Father Mark, Sermons


The author facing his test of his fear of heights

Proper 8C; Pentecost 5; Genesis 22; 6/28/2020

How many of you have never ever experienced test anxiety?   Life is full of tests from the time we learn to walk,

maintaining our balance, learning how to tie our shoes; learning not to sneak the cookies from the cookie jar,

school tests, achievement tests, tests to certify licenses and certifications for our vocations.

Remember your driver’s test?   Athletic and musician tests of skill and endurance.

Then there are those tests we experience in relationships which involve a dual focus.   We are tested in being a means of grace for living with other’s faults while at the same time attempting to reduce the number of our own faults so that the relationship can grow. 

We are in the midst of numerous tests to our lives such as how we face the COVID pandemic.

So when people ask me does God test people, the first thing that comes to mind that is that life itself is a series of tests or if you’d rather, challenges.   Forks in the road are a common occurrence.  Every choice we make is in some way a test.   Tests are a part of our spiritual, mental and social development.

Our choices in response to life’s tests questions come from the authority on which we choose to base our lives. 

The authority we choose determines the guidance we receive and values inherent in that authority by which we make our decisions.  The God or gods that we choose determine our response to the tests we take in life. 

There are courses in test taking—how to take tests—that I have attended.  Sometimes it can be helpful to learn how others take tests.  The story of Abraham is one example.

Abraham discerns God’s calling him in a dream to walk a three day journey to a land called Moriah, which 1000 years later would be the location of Jerusalem and the Temple.  He hears the words, take your son.  The words in Hebrew do not indicate a command but more of an appeal to sacrifice Isaac.  This request gives Abraham a choice without the fear of guilt for not doing so.  This must have been mind boggling and agonizing for him.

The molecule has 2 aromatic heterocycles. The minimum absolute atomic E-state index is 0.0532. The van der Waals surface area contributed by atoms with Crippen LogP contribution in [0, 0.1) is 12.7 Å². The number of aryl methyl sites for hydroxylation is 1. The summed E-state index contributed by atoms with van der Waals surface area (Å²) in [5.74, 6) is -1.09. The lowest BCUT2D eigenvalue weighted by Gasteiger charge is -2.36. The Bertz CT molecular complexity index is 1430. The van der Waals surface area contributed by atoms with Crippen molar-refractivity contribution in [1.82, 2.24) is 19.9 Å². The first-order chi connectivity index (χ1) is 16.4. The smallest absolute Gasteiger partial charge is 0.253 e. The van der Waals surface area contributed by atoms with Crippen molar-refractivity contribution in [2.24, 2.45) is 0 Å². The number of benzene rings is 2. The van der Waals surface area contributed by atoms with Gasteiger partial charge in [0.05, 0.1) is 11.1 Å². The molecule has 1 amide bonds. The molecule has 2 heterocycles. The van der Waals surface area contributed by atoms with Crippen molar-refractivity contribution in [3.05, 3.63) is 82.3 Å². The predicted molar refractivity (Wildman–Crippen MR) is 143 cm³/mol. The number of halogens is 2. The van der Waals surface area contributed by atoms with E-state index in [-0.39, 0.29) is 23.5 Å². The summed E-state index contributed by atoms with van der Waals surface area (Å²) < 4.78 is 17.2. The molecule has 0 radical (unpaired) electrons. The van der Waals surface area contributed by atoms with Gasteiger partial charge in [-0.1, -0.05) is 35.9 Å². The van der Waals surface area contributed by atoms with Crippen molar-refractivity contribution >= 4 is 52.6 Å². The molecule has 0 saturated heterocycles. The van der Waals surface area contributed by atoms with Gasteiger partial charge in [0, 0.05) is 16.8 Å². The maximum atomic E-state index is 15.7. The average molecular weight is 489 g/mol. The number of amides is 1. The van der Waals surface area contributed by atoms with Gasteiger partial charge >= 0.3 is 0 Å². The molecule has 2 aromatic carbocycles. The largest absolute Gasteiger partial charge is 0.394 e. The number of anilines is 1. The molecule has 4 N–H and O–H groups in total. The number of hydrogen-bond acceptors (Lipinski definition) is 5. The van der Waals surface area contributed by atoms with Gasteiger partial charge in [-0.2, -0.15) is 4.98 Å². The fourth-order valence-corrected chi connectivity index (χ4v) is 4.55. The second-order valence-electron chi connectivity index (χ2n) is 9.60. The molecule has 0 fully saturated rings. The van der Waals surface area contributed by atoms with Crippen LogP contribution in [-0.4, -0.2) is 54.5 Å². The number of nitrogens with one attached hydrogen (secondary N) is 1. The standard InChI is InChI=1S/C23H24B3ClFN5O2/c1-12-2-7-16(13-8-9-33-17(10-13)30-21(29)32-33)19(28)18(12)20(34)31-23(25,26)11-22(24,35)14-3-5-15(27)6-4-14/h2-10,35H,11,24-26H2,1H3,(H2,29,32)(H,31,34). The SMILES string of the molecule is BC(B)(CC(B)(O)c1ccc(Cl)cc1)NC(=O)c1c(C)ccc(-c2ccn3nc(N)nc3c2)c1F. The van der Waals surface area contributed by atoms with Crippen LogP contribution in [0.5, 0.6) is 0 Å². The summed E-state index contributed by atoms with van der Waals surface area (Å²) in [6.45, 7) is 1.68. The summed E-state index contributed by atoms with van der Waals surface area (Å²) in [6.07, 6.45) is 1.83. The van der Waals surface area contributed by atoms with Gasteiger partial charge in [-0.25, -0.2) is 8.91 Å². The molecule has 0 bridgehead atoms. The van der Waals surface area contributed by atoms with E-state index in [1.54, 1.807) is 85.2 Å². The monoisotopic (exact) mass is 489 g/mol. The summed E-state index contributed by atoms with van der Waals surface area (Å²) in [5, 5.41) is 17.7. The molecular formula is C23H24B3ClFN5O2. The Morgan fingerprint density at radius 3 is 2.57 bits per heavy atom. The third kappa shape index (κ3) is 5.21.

Abraham left and lost his home and extended family in Haran for the promise of a new land and extended family and nation that would become as numerous as the stars. Sacrificing Isaac, would nullify everything that God had promised.   It didn’t make any sense.  Since guilt had been removed from the equation, Abraham faced a free choice to walk away or sacrifice Isaac.  Abraham’s response indicated the depth of his faith.  The angel’s intervention, and the provision of a ram indicates God’s distaste for child sacrifice which was a common practice during those times.  

The story may also reveal how difficult discernment can be.  Understanding God’s movement in our lives can be difficult to ascertain.  Cultural influences can contaminate our receptivity.  In Abraham’s case, child sacrifice was not uncommon in those times.  Could the child sacrifice in the culture have influenced Abraham’s dream?

God’s loving corrective nature adjusts our vision and behavior as we move along.    Discerning unexpected changes in direction is not out of the ordinary.  Often times when God calls us to move we aren’t given the total blueprint in how everything fits together and how the finished product will look. 

Following the trail for the Holy Grail takes time—the Grail meaning Christ himself.  The Grail is the vessel that contains the presence of God.  We are now that vessel.   

The three days in the story did not represent a specific 72 hours but signified a long period of time.  

How difficult it is for us to take “three days” to sit in prayer and to listen for the voice of God moving in us and to move out in the direction we are being led?  

I believe we’re in a similar situation to Abraham in that we are being tested during this COVID pandemic.

Our “three days” are faced with the limitations it places on us and how we are to respond to those limitations. 

How do these limitations, and the impact they have on us, affect our physical, mental and spiritual lives?  

What message might an angel of the Lord bring to us in the midst of all this as the virus drags on and on and on and on?   As the psalmist (137) said, “how do we sing the Lord’s song in a foreign land?” when the people of Israel had been exiled to a different country. 

Our “exile” is of a different nature.    Where in our lives do we experience a sense of exile?    Where do we experience a sense of exile within? 

We as Abraham can respond to God, by saying, “Here I am.”  We’re in this situation we really don’t like.